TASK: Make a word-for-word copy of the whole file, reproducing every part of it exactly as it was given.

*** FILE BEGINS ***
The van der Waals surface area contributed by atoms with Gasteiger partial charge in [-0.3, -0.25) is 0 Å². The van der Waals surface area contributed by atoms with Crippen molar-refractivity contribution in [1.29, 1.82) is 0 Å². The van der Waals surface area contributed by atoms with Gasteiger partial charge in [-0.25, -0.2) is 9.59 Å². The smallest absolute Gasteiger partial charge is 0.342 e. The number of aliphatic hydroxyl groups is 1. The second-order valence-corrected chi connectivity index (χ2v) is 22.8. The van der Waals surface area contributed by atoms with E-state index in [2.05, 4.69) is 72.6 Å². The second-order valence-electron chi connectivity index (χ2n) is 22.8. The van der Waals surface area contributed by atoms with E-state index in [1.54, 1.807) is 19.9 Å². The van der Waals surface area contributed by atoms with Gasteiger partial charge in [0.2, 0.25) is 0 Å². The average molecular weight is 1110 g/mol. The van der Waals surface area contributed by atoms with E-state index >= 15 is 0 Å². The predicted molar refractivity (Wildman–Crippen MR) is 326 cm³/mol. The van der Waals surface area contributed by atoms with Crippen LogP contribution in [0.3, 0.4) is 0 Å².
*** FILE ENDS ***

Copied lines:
The van der Waals surface area contributed by atoms with Gasteiger partial charge in [-0.3, -0.25) is 0 Å². The van der Waals surface area contributed by atoms with Crippen molar-refractivity contribution in [1.29, 1.82) is 0 Å². The van der Waals surface area contributed by atoms with Gasteiger partial charge in [-0.25, -0.2) is 9.59 Å². The smallest absolute Gasteiger partial charge is 0.342 e. The number of aliphatic hydroxyl groups is 1. The second-order valence-corrected chi connectivity index (χ2v) is 22.8. The van der Waals surface area contributed by atoms with E-state index in [2.05, 4.69) is 72.6 Å². The second-order valence-electron chi connectivity index (χ2n) is 22.8. The van der Waals surface area contributed by atoms with E-state index in [1.54, 1.807) is 19.9 Å². The van der Waals surface area contributed by atoms with Gasteiger partial charge in [0.2, 0.25) is 0 Å². The average molecular weight is 1110 g/mol. The van der Waals surface area contributed by atoms with E-state index >= 15 is 0 Å². The predicted molar refractivity (Wildman–Crippen MR) is 326 cm³/mol. The van der Waals surface area contributed by atoms with Crippen LogP contribution in [0.3, 0.4) is 0 Å².